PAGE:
By: Scott Horlbeck
As we all know, Steph Curry is having the best season of his young NBA career. Averaging career high’s in both points (22.6) and assists (6.8) per game, and shooting career high’s from both the three-point line (45.5%) and the field (44.9%), Steph is having a monster year.
But instead of dissecting mounds of advanced metrics that everybody swears they understand unless they were in court with a hand on the book, I thought it would be interesting to take a different approach to Steph’s season – heat map style.
If you aren’t familiar with heat maps, they’re awesome. And being the “visual learner” I am (math and I get along about as well as the Starks and the Lannister’s do), they’re even cooler. Based on the color of the cluster, with red being the most frequent and blue being the least, heat maps show where a player scores the majority of his points. It’s like a back-stage pass to a player’s offensive tendencies.
And thanks to www.basketball-reference.com and their beautiful heat maps, I was able to break down Steph’s monster season, quarter by quarter, and see where and when he’s doing the most damage.
With only 287 shots attempted, the first quarter happens to be Steph’s quietest, or most passive quarter. I guess Steph missed JR Smith’s lecture on how to play basketball like a human sentry gun. Steph is attempting less three’s in the first quarter than in any other quarter—which among other things, could be a manifestation of the coaching staff urging Steph not to settle for three’s, but instead, to attack the basket and get others involved early. And when you factor in Steph’s smoldering 53.3% from deep in the first quarter—the uber-efficiency makes a lot of sense. You know the saying, sometimes less is more.
The second quarter for Steph checks in as his most aggressive quarter (maybe he caught Mr. Smith’s lecture after all). With 323 shots, Steph attempts more three’s and 16-22 foot jump shots in the second quarter than in any other quarter. But interestingly enough, he’s not necessarily “just settling for jumpers.” In fact, Steph took his highest number of shots “at the rim” in the second quarter—which explains the large red cluster on top of the basket in the heat map.
Surprisingly enough, the third quarter for Steph is noticeably his worst quarter (as dumb as that sounds). Not only does he shoot his worst percentage from both the three-point line and the field, he takes the second most shots of any quarter. He continues to shoot well from the left corner, or as it’s commonly referred, Ray Allen Corner, but for whatever reason, struggles mightily from that 3-10 foot “floater” range, shooting just 23.5% on 51 shots, as shown on the map in light green. What I found most interesting however were the red clusters on the right side of the floor just inside the three-point line—spots right-handed shooters often settle for off the high pick and roll. These spots don’t become red until the 3rd quarter, which make speak to fatigue on Steph’s part, thus maybe an explanation for his low shooting percentages in the quarter.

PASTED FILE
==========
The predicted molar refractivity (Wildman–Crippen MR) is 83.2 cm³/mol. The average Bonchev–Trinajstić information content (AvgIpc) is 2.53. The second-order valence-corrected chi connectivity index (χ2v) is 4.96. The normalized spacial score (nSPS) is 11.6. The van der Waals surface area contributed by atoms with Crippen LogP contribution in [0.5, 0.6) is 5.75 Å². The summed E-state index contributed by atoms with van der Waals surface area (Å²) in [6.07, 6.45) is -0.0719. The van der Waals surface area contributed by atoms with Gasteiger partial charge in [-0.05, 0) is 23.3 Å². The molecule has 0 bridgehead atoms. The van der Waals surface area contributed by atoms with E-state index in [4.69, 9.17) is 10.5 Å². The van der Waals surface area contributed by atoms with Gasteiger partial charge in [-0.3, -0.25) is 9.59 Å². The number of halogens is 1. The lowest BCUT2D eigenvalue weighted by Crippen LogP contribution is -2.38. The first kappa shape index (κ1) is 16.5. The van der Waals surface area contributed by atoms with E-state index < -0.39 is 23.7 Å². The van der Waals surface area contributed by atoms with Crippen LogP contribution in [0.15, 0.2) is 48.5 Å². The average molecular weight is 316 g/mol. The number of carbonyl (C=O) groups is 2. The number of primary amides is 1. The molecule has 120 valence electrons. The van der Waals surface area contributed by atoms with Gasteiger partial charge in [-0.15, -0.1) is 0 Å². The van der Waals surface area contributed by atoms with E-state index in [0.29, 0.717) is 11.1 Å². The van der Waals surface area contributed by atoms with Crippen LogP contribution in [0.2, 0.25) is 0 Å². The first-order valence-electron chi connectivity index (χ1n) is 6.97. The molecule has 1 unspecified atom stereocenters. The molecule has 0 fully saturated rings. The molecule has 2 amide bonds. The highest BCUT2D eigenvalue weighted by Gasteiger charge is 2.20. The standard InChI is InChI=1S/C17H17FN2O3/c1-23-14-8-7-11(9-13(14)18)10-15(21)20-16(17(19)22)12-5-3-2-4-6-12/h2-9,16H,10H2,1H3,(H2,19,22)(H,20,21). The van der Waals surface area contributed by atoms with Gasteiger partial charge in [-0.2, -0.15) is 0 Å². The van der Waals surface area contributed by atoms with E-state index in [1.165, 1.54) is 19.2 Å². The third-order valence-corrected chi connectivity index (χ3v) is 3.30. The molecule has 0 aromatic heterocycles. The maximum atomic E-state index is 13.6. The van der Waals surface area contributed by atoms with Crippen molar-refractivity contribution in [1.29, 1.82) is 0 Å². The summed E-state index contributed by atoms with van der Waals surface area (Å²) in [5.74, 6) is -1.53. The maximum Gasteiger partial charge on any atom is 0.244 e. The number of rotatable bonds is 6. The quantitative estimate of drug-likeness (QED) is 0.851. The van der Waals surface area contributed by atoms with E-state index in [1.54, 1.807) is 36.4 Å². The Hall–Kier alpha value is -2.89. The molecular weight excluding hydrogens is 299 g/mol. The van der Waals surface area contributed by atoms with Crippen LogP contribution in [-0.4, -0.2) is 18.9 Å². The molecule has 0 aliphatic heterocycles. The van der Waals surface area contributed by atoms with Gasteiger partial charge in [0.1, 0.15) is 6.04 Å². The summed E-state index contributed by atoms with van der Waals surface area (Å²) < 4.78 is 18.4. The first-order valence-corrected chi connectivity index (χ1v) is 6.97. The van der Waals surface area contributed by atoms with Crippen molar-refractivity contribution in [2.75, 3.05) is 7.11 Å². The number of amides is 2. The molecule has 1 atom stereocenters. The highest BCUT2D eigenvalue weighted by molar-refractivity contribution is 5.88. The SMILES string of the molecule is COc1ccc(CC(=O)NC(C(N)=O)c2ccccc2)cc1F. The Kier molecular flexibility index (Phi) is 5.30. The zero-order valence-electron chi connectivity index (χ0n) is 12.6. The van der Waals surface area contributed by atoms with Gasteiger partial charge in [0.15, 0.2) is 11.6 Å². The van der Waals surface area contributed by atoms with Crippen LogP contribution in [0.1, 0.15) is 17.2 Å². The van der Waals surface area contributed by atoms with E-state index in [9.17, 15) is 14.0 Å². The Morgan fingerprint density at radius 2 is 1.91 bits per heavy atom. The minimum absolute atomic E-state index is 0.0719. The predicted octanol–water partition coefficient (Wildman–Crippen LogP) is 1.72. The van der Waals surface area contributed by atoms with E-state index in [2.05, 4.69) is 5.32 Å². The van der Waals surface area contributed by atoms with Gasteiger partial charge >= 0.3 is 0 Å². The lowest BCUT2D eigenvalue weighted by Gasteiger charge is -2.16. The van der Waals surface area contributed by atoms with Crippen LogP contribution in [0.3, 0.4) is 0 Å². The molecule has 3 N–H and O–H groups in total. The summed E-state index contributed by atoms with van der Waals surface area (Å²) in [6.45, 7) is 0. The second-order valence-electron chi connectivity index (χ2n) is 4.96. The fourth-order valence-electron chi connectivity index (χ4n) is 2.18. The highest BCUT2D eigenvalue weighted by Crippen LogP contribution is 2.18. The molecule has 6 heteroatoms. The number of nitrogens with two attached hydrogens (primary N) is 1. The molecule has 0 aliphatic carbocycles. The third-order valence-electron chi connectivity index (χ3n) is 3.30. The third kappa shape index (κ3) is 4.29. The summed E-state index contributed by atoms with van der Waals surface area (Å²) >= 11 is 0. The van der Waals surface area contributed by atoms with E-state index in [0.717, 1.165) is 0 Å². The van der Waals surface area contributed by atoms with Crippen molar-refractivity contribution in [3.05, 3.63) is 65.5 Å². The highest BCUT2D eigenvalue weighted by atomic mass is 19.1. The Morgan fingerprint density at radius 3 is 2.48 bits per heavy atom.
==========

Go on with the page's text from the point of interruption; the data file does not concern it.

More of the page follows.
Steph’s fourth quarter is a bit hard to make sense of. With Steph being one of the best shooters in the NBA, the left corner in his heat maps should stay consistently red, and for the first three quarters, they do. According to Kirk Goldsberry, Bob Voulgaris and many others, the left corner is the most efficient jump shot on the court—which explains why it’s no coincidence the Rockets, Heat and Spurs, in that order, lead the league in three-point attempts from the left corner. So why would a shooter like Steph all of a sudden stop scoring as many points from the most efficient spot on the floor once the fourth quarter rolls around? Beats me. Instead, the majority of his three’s come from the right wing, which makes sense when you consider where a right-handed shooter might end up when coming off a high screen. But make no mistake; Steph is still shooting almost 47% percent from three in the fourth quarter. In terms of shots inside of 10 feet, Steph takes the least amount in the fourth quarter, which, again, probably points to defenses cranking it up and not allowing as much dribble penetration as usual.
Steph starts out a little slow, with the first quarter being his lowest in terms of three-point attempts; however, it also stands as his most efficient. His second quarter comes in as his most aggressive shooting quarter, not only from the three-point line, but also from 16-22 feet. Steph gets into the lane most effectively in the third quarter, with more shot attempts coming from inside of 10 feet than in any of quarter. The fourth quarter is Steph’s most transitional quarter in terms of shooting location, with his most effective spot on the floor moving from the left corner to the right wing. He attempts the second most three’s (only one behind the second quarter) in the fourth quarter, and attempts the least amount of shots from inside 10 feet.